maple leaf - Illustration by Helen KrayenhoffWhile building your soil is a year-round task, fall is the time to score some free ingredients. As many broadleaf street trees, including maples and liquidambar, drop their leaves, it’s a literal windfall for the astute gardener. Gather the leaves in bags and bring them home. I recently met a woman who keeps a rake and bags in her car in case she comes across a nice pile of leaves at the curb when she’s out on her errands. Here are a couple of ways to use the leaves.

Leaf Mold

Procure 10 feet of 3-foot-tall wire fencing and build an easy-to-make bin. Wire it together to make a cylinder about 3 feet in diameter. Fill with leaves. If you chop them up, or periodically turn the pile they will decompose faster but it’s not at all necessary. Just keep the bin contents evenly moist, and don’t add any other compost materials. When it has a crumbly texture, you will have made black gold to add to, or layer on your garden beds. This amendment will improve the texture of your soil and help insulate it from extreme temperatures. It will also add some trace nutrients and offer the resident earthworms, bacteria and micro critters a more comfortable environment to live in.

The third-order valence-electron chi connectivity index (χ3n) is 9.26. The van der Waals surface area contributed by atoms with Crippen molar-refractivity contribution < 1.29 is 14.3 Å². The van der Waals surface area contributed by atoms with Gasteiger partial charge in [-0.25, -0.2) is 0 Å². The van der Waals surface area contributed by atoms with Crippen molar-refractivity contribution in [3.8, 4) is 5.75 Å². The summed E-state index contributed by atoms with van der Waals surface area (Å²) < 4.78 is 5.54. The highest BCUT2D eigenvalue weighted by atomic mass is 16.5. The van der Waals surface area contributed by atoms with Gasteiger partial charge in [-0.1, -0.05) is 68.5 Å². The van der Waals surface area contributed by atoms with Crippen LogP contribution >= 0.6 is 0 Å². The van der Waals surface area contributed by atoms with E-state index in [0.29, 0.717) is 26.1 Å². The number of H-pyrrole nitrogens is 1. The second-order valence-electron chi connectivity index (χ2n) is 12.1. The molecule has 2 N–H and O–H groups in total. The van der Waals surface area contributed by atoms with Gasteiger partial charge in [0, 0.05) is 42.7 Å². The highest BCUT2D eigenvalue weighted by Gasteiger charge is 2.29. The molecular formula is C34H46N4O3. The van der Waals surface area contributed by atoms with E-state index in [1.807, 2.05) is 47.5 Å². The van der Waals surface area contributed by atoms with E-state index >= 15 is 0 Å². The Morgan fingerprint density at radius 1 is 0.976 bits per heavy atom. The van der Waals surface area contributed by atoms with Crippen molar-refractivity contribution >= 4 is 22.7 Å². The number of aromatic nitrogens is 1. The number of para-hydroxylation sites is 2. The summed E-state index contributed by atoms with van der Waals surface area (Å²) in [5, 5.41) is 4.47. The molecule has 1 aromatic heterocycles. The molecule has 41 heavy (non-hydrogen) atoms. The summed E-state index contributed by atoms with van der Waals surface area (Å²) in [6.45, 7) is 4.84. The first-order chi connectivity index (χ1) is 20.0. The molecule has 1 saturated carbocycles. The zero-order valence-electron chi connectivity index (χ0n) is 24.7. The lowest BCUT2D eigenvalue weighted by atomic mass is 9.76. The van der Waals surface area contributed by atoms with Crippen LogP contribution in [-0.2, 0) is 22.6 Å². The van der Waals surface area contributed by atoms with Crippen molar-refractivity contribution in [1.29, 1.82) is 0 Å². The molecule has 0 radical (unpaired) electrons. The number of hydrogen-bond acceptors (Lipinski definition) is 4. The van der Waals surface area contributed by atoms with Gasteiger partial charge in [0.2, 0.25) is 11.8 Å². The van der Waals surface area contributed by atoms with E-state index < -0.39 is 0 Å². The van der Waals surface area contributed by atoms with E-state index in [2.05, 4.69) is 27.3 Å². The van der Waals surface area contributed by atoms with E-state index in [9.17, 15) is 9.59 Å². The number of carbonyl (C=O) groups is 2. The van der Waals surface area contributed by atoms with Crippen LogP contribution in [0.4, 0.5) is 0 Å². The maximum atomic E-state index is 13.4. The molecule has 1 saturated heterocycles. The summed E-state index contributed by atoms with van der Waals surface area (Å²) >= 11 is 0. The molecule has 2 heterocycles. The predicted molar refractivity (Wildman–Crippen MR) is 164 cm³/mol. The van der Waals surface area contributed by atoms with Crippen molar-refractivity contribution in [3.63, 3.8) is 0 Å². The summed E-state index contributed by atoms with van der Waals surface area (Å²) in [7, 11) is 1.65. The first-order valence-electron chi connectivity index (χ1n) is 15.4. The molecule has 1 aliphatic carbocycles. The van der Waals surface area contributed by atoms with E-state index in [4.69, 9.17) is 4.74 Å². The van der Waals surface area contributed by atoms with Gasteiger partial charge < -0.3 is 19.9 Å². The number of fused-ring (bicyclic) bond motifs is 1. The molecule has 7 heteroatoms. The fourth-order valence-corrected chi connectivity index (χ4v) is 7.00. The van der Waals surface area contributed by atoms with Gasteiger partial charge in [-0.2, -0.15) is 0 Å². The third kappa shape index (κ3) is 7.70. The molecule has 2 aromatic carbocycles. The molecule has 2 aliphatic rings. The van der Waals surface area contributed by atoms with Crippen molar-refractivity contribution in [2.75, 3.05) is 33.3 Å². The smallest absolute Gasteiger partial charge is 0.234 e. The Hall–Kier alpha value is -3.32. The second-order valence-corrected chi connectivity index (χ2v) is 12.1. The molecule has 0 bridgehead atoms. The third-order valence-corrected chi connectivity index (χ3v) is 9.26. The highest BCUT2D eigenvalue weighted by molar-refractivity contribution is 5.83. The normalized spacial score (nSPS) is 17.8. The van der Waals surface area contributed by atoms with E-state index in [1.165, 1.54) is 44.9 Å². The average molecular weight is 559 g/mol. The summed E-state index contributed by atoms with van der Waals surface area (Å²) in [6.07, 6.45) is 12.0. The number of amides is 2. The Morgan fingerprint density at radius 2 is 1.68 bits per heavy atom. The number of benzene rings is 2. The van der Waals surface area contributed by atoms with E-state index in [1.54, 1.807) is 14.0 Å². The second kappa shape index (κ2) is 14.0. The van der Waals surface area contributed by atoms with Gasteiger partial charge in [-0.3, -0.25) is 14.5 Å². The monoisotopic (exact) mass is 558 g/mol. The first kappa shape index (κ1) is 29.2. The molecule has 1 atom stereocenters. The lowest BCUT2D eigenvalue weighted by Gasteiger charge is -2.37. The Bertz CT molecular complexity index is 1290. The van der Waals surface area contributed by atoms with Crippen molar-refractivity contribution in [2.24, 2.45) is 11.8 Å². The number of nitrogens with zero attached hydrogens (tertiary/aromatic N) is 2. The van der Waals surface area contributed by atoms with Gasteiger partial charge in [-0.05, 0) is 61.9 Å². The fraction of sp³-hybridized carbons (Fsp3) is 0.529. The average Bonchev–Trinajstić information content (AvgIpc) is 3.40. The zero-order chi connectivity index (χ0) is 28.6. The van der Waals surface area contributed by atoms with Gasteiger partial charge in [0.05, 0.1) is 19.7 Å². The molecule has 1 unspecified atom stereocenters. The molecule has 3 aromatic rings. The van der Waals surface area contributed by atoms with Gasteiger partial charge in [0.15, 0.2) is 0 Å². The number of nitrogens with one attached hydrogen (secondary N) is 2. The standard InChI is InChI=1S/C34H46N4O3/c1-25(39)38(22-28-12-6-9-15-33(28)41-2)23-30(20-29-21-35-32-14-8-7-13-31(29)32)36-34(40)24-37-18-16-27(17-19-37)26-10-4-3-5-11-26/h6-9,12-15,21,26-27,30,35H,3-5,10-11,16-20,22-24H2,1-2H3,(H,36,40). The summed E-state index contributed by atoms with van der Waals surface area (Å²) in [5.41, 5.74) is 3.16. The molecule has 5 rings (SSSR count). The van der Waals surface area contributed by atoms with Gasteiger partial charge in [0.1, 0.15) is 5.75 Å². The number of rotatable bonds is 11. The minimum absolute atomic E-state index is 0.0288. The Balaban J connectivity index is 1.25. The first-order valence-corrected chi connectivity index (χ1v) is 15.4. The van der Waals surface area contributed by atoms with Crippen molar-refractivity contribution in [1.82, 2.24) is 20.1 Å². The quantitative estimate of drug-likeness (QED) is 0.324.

Leaves in the Compost

Since fallen leaves are mostly carbon, they are an easy ‘brown’ component to balance the nitrogen in your kitchen waste compost pile. Simply keep your bags of collected leaves by the bin and add a layer every time you dump in your counter pail. This helps keep your compost from smelling bad and also speed up the decomposition process. Be sure to take advantage of this annual (and lightweight) seasonal gift to your